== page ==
The Bakken pipeline in our neighborhood?


One of my neighbors has decided he doesn’t want Bakken crude flowing through his farm.

We have read recently that the Bakken pipeline, a project of Dakota Access, plans to build a pipeline across Iowa from the northwest to the southeast. Many of us are skeptical if not outright opposed to this pipeline crossing Iowa. One person who is doing something about his conviction is Ed Fallon. Ed is keeping an interesting daily blog as he walks the pipeline from southeast to northwest Iowa, “rolling the pipeline back up” as he walks.

The Meskwaki people have come out against the pipeline and the mainstream media, while not digging deep enough into the topic, is beginning to cover this challenge to agriculture and the environment in the Hawkeye State.

Not only is the Bakken pipeline through Iowa problematic (the reasons include destruction of farm drainage tile and the likelihood of leakage) the production of the oil itself is also problematic. There are two aspects to the hydraulic fracturing (fracking) process (the process by which the oil is extracted from beneath the North Dakota plains), that deserve examination: first is the fracking sand industry, the second is the use of the water that is necessary for the fracking process, and a third that has to do with the way the business is being conducted on the Fort Berthold reservation.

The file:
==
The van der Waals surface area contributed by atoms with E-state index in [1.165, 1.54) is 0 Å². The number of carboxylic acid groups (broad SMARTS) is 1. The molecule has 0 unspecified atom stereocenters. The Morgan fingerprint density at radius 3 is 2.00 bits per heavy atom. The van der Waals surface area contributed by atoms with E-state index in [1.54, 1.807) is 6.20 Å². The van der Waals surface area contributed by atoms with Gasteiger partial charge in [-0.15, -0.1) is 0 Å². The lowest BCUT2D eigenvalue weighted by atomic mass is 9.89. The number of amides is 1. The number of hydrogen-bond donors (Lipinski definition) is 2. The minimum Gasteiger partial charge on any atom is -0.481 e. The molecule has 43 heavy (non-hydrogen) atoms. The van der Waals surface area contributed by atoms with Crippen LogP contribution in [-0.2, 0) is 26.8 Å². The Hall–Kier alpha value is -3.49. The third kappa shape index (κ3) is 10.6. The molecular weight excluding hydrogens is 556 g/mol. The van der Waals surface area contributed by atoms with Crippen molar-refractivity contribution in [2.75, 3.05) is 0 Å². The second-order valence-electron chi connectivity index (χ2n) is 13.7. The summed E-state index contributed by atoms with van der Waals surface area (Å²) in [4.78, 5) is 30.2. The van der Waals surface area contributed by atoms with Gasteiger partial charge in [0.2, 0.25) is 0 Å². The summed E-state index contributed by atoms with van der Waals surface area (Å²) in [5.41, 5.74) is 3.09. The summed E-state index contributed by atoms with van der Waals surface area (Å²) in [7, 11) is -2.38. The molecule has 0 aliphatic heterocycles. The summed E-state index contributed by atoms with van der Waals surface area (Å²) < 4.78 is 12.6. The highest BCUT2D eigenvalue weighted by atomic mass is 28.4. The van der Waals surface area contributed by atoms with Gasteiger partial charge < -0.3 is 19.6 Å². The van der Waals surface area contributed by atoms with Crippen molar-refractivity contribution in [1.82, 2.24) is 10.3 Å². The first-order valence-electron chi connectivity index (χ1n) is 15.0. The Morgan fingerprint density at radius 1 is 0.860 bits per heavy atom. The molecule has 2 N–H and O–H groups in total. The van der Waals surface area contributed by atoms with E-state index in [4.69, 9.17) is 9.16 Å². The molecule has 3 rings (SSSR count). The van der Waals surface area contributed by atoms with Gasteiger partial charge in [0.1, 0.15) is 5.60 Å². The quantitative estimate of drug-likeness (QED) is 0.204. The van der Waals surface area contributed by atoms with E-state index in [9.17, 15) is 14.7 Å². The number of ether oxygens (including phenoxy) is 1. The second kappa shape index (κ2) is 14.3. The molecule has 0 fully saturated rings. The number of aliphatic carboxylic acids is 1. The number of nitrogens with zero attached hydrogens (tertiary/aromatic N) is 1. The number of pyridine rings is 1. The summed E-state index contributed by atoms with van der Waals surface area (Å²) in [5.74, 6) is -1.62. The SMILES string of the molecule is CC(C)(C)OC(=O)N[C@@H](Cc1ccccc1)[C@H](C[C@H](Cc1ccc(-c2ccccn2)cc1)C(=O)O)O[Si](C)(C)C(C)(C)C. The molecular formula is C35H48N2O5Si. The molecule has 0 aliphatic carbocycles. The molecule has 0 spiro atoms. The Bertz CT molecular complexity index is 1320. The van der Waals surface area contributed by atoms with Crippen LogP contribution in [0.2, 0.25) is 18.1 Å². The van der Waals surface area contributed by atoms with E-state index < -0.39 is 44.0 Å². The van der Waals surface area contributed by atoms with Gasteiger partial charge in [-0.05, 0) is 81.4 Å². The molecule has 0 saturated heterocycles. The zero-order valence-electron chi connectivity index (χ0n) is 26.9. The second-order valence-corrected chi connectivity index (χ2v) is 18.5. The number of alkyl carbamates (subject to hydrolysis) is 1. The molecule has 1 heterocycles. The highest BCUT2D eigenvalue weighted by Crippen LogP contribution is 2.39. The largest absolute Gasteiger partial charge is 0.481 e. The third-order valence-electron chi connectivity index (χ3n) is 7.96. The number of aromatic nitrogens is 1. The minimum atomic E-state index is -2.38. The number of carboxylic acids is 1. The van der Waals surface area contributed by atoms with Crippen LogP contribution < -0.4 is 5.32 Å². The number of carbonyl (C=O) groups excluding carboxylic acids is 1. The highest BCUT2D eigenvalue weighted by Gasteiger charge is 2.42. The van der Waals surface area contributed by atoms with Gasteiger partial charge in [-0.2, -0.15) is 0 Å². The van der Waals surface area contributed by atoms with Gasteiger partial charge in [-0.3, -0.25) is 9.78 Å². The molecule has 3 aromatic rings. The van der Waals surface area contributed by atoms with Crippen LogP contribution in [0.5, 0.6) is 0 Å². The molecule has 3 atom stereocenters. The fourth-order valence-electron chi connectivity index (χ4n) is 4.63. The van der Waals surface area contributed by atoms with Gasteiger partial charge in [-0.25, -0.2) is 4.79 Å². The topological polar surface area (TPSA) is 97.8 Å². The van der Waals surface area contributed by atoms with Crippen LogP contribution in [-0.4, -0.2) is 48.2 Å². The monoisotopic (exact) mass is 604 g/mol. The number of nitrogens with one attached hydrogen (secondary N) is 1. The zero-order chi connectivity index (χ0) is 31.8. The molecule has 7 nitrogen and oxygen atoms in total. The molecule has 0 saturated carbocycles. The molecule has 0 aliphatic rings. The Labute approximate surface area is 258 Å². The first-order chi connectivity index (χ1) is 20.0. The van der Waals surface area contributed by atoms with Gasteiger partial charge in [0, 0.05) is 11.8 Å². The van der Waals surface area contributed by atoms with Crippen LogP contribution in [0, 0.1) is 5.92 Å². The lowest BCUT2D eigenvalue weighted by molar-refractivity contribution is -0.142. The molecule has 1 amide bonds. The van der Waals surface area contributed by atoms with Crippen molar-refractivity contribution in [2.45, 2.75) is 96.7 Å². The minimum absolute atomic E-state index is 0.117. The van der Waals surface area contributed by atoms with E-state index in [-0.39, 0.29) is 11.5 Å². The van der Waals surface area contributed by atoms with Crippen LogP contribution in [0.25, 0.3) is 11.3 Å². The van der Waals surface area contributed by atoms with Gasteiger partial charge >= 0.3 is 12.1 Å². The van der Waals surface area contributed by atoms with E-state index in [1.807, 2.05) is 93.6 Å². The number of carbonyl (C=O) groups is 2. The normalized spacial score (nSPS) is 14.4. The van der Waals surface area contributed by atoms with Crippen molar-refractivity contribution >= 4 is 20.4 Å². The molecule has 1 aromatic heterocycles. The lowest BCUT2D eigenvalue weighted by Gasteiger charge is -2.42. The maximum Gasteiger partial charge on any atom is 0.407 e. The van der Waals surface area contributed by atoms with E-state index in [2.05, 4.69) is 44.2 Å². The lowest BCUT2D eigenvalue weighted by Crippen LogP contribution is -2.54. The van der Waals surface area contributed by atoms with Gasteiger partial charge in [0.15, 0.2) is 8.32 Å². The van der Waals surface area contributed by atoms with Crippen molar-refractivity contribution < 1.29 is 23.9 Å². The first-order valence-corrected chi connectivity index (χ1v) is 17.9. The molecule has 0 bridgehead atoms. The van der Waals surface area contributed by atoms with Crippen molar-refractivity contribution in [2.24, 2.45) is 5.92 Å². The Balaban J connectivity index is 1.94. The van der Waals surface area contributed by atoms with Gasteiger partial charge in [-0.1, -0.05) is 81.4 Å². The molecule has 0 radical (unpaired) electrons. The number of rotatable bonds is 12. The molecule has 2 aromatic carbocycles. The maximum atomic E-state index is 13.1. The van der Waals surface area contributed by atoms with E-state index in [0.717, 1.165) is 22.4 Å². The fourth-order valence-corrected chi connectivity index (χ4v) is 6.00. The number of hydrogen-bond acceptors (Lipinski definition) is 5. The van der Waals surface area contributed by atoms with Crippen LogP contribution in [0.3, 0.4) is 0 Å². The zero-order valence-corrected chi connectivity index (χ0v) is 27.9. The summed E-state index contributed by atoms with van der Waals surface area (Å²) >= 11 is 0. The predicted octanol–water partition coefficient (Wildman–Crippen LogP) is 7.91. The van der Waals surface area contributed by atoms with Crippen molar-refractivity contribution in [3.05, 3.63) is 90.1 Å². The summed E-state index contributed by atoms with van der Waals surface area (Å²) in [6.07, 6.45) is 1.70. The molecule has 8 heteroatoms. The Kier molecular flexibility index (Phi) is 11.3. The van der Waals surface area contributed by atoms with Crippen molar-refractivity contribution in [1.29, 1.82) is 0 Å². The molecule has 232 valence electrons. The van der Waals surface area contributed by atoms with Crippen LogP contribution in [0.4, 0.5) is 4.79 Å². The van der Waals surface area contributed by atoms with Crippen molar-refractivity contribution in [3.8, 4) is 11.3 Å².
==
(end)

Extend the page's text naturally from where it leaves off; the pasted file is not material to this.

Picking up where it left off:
Fracking sand is a necessary ingredient of the fracking process. A special kind of sand is required. Fracking sand mines in Trempeleau County, Wisconsin, for example, have turned the county up-side down.

A large amount of water is required for the fracking process but water is  required on both ends of the process. Water is necessary for the initial work to force the petroleum from the cracks in the underground rock and then the chemical-laden water, as a by-product of fracking, is returned underground. About 3 to 8 million gallons are used in the lifetime of one well.

Third, about 30% of the Bakken production comes from the Fort Berthold reservation where the Hidatsa, Mandan, and Arikara native peoples live (they were moved to this land to make way for Lake Oahe on the Missouri River). The business of oil production has been rife with corruption and shenanigans on the reservation. For interesting background about the way that the Three Affiliated Tribes (Hidatsa, Mandan, and Arikara) have dealt with the oil boom on their land, read about Marilyn Hudson and her research.

After all is said and done, the “sweet” crude from Bakken is not so sweet; it seems more like a bitter harvest.


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